Woolpert Approved to Operate UAVs by State DOT
Pennsylvania DOT Approves Woolpert Drone Operation
The Pennsylvania Department of Transportation requires UAS operators to undergo extensive PennDOT training in addition to attaining the FAA’s Part 107 Remote Pilot Certificate.
Woolpert had numerous surveying, mapping and geospatial professionals complete the Pennsylvania Department of Transportation’s (PennDOT) Unmanned Aircraft System (UAS) training. The training is part of PennDOT’s certification process, along with attaining a Part 107 Remote Pilot Certificate through the Federal Aviation Administration (FAA), for contractors who use drones on state projects. Woolpert became the first provider approved.
Woolpert Chief Scientist Qassim Abdullah, Geospatial Practice Leader Tom Ruschkewicz and UAS Technology Manager Aaron Lawrence were among those who attended the training.
Lawrence, who was one of the first in the country to earn his Part 107 license in 2016, is now a certified PennDOT UAS operator.
Abdullah, a certified photogrammetrist and licensed professional surveyor and mapper, is an adjunct professor at Penn State University who has taught multiple courses on UAS capabilities.
Ruschkewicz has decades of transportation surveying and geospatial experience and is very active in the state of Pennsylvania.
“As we continue to enhance our service offerings in Pennsylvania, we found the training extremely valuable in gaining a better understanding of how PennDOT wants to use UAS and the expectations they have for safe and successful operations,” Ruschkewicz said.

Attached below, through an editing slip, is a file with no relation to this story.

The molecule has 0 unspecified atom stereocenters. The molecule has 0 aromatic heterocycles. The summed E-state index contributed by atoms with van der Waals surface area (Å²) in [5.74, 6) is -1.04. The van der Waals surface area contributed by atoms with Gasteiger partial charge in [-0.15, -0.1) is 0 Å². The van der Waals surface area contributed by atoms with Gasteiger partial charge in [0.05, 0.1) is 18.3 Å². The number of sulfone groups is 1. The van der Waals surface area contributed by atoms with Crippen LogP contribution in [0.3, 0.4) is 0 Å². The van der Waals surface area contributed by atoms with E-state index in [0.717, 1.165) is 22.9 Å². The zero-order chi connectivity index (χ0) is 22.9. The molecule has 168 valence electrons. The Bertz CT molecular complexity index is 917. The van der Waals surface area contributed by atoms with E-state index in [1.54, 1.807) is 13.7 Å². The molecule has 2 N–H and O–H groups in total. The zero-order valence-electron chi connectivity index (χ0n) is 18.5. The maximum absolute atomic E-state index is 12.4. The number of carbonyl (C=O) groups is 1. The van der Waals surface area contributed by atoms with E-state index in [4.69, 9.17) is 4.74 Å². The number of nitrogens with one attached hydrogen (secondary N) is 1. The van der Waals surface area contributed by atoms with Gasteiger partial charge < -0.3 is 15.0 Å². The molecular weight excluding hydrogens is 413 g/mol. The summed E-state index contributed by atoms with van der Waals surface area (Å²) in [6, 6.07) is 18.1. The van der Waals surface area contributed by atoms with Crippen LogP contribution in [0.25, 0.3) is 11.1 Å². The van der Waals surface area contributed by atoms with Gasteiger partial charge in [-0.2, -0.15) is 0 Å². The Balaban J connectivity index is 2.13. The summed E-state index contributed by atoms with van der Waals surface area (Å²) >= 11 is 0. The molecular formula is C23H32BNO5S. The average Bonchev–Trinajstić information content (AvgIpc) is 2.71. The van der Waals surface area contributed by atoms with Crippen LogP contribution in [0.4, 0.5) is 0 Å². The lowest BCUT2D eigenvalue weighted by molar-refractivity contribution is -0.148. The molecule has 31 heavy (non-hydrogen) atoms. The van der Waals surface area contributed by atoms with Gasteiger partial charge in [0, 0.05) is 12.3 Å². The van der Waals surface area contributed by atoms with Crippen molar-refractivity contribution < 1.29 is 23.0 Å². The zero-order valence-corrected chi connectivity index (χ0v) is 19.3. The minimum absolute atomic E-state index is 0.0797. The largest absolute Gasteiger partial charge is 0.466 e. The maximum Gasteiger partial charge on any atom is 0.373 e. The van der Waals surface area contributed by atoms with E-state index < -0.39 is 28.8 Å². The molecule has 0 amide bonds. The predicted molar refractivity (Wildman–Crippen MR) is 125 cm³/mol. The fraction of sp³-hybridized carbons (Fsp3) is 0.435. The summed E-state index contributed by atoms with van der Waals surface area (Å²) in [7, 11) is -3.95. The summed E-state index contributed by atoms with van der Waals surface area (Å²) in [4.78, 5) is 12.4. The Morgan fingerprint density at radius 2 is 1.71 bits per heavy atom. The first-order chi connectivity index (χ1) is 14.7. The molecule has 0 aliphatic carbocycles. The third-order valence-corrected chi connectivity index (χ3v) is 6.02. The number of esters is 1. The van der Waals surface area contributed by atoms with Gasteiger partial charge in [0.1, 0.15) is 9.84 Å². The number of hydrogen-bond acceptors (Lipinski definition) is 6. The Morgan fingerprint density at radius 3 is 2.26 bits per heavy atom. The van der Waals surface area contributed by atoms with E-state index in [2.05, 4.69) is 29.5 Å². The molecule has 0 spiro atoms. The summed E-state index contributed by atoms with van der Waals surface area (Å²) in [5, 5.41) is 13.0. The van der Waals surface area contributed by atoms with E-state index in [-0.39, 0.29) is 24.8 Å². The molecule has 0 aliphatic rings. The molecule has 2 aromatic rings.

“Woolpert is leading the way within the geospatial industry for best practices and product quality assurance when it comes to using UAS for PennDOT and other transportation agencies,” added Abdullah, who also has written several articles on bridging the gap between the professional mapping community and UAS operators.
Lawrence said this certification is an example of the multiple state and national efforts underway to safely integrate UAS into national airspace. It also illustrates the variety of measures being taken by individual state agencies to ensure UAS safety for third-party operators, workers and the public.
“The commercial use of drones is moving in the right direction, as evidenced by the many required UAS qualifications,” Lawrence said. “We hope to see these safety and proficiency standards become universal; however, it is important to understand that each state has its own regional and environmental concerns. In the meantime, we at Woolpert will continue to ensure our staff is proficient in UAS applications in general and in those specific to each agency’s needs. It’s what we do.”
Woolpert was the first surveying and mapping firm to be approved by the FAA to fly UAS commercially in designated airspace through its Section 333 exemption in 2014. Since then, the international architecture, engineering and geospatial (AEG) firm has supported a wide variety of projects utilizing UAS, has invested in numerous UAS platforms and employs 18 FAA Part 107 certified pilots.